But was Brandt’s vision ultimately any less artificial and contrived than Beaton’s? One of Brandt’s most famous portraits shows the painter Francis Bacon walking on Primrose Hill in stormy evening light in 1963. Typically, the subject’s eyes are averted and downcast. The wide-angled lens, which Brandt had just started using, allows for a composition of dramatically tilted lines. The effect is to create an atmosphere of mental precariousness.
Dylan Thomas, 1941
Francis Bacon, 1963
Bacon, on the other hand, hated it. Perhaps he found something falsely portentous or hackneyed in Brandt’s approach.
Cyril Connolly described the picture as a “symbol of the despair of a generation”. Bacon, on the other hand, hated it. Perhaps he found something falsely portentous or hackneyed in Brandt’s approach. If so, he wasn’t alone.
Paul Delany says that Brandt’s portrait commissions soon led to the coining of the term “Brandtian”, which was short-hand for “a certain remoteness in the subject, often tinged with melancholy”. Everyone Brandt photographed looked as if they had been sentenced to death, according to David Mellor. And the critic John Berger described Brandt’s portraits as “highly mannered”.
They “romanticise all the sitters in the name of art,” he said, “establishing the superiority of the private reality.” Of course, people might justifiably feel a form of romanticism that emphasises a person’s interior life is preferable to one that glorifies outward appearances, in the manner of today’s celebrity photographers. It all depends on what you are looking for.
In 1948, Brandt told the leading Surrealist, André Breton, that “a portrait should not only be an image but an oracle one questions”. In other words, it should give some suggestion of the sitter’s future, without necessarily asserting anything definite. When we look at Brandt’s 1941 portrait of Dylan Thomas, for instance – one the portraits of young poets commissioned by Lilliput magazine – we instinctively feel we can make just such an imaginative projection into the future.
Is this response simply informed by hindsight, because we know Thomas would die an alcoholic at the age of 39? Or is it rather because there is something “oracular”, something both precise and querying in the picture itself?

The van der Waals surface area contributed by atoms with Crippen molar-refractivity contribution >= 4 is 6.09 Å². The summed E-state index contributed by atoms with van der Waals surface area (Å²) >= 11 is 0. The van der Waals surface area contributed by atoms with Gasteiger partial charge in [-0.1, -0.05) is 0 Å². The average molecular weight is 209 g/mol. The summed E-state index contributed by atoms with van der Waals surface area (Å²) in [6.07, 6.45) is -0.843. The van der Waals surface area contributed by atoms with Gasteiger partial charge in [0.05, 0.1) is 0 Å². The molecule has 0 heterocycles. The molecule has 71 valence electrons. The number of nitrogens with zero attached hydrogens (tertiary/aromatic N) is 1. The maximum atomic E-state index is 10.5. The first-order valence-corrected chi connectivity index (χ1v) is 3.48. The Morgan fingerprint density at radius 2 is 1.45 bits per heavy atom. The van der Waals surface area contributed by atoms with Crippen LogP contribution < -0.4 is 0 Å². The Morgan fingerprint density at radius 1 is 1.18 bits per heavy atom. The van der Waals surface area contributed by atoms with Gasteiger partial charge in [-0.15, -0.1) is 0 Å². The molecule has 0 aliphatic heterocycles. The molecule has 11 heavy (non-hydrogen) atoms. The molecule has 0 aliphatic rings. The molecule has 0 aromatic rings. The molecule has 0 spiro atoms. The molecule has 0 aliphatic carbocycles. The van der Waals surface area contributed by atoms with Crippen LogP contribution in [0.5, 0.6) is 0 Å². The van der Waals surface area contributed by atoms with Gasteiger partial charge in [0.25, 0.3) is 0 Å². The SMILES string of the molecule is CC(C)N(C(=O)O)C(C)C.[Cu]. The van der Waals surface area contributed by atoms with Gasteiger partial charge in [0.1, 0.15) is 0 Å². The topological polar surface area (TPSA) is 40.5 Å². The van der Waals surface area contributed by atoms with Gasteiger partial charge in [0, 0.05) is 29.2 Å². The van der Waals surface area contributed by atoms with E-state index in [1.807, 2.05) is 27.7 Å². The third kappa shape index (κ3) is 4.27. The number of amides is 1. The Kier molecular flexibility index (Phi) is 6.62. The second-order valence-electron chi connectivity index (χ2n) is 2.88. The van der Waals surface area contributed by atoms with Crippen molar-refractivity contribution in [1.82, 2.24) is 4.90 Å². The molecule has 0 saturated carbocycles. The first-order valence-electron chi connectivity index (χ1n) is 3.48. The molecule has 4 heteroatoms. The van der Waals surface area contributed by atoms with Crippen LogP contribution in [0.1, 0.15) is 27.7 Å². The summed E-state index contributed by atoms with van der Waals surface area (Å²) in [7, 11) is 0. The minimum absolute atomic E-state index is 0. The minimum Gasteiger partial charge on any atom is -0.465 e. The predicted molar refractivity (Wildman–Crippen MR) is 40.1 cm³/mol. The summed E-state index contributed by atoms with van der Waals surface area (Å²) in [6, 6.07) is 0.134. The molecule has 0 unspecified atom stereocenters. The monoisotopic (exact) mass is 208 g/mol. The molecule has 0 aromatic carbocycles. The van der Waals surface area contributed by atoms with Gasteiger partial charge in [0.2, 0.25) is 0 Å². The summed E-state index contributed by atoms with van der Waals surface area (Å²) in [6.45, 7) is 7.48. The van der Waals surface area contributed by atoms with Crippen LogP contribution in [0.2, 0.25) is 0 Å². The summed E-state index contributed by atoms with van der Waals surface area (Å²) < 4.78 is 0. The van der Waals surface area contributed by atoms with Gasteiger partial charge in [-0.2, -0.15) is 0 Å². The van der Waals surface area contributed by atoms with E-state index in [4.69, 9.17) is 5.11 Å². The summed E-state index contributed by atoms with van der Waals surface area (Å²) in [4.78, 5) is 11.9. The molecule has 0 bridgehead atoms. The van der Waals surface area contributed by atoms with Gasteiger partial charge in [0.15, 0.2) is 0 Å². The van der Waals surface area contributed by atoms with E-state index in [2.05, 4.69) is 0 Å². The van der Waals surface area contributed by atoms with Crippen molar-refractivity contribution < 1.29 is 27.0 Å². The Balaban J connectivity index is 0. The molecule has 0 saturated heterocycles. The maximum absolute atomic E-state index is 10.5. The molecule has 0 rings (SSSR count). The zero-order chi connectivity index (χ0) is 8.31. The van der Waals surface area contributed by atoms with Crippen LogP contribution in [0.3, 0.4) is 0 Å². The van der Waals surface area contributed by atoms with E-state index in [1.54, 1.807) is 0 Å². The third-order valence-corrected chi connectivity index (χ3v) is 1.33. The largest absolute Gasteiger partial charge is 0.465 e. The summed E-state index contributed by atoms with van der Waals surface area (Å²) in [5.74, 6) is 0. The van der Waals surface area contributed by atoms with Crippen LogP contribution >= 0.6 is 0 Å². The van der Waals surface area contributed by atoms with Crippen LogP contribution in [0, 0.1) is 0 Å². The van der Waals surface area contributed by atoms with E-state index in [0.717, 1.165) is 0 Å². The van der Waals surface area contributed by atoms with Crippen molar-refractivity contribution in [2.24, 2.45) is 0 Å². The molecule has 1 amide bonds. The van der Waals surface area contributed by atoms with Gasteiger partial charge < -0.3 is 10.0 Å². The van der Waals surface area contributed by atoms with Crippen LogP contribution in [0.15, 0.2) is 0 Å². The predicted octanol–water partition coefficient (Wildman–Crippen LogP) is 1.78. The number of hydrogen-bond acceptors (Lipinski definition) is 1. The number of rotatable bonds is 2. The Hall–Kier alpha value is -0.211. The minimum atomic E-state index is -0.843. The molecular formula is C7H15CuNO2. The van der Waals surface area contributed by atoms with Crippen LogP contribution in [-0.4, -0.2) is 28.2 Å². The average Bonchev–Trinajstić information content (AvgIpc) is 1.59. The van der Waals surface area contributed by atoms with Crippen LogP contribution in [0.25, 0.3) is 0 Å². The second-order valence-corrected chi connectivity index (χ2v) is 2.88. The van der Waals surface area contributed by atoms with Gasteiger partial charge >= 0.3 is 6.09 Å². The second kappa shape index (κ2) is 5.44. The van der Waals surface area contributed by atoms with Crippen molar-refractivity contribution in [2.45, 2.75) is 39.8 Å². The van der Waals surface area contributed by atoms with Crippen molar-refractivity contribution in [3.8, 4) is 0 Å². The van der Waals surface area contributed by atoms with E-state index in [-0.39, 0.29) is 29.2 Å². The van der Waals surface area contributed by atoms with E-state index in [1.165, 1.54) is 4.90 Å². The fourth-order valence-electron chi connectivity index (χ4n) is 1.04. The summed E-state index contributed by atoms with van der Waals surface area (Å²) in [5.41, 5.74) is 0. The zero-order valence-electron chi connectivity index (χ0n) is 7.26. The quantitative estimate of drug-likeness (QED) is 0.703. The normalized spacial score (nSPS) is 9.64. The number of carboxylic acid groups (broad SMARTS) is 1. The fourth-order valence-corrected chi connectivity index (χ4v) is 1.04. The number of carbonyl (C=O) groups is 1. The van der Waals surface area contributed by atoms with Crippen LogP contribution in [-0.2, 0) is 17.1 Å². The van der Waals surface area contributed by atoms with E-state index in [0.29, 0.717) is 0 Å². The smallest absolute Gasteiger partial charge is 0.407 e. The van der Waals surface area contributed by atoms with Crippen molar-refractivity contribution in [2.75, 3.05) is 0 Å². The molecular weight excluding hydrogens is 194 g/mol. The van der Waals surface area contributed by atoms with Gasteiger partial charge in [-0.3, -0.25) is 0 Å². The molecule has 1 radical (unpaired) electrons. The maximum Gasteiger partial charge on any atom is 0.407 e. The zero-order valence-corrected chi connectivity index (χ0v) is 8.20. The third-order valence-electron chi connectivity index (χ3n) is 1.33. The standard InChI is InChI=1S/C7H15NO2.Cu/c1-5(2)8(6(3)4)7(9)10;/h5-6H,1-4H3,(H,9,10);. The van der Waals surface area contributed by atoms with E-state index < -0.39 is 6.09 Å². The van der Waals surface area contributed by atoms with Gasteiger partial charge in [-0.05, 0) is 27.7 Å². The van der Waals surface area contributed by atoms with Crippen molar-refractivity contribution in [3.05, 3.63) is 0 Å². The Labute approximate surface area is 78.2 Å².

Surely both. Thomas’s ruddy-cheeked youth, his apparent normality as he sits in a pub in a tweed jacket with a beer in his hand, sits oddly beside what we know about Dylan Thomas the poet. But this inkling of strangeness is reinforced by his not-quite-relaxed, off-kilter pose and his slow, troubled gaze off to the right. Everything about the picture seems provisional, poised on the edge.
Discussing the art of portrait photography in The Mind’s Eye, a book of his writings, the great Henri Cartier-Bresson talked about grasping “the interior silence of a willing victim”. “It’s very difficult,” he wrote. “… you must somehow position the camera between his shirt and his skin.” Indeed, it’s a task that may finally prove impossible, even for a master like Cartier-Bresson, who 30 years ago gave up photography to concentrate instead on drawing.
Nonetheless, when you look at Cartier-Bresson’s portraits, you never feel that he settled on a manner, a formula. Brandt, by contrast, relied heavily – at times too heavily – on the vague emotion aroused simply by showing people we thought we know “off in their own world”.
Still, there is a basic reticence about his approach that feels refreshing in today’s culture of maximum exposure. Brandt did not go to great lengths to turn people into icons, nor did he presume to show their “true nature” in something so transient as a photograph. Instead, he used photography’s special qualities to suggest intimate things about his subjects, things that cannot be put into words, and may not even be possible to put into pictures.
ASX CHANNEL: Bill Brandt
(All rights reserved. Text @ Sebastian Smee, Images @ the Estate of Bill Brandt)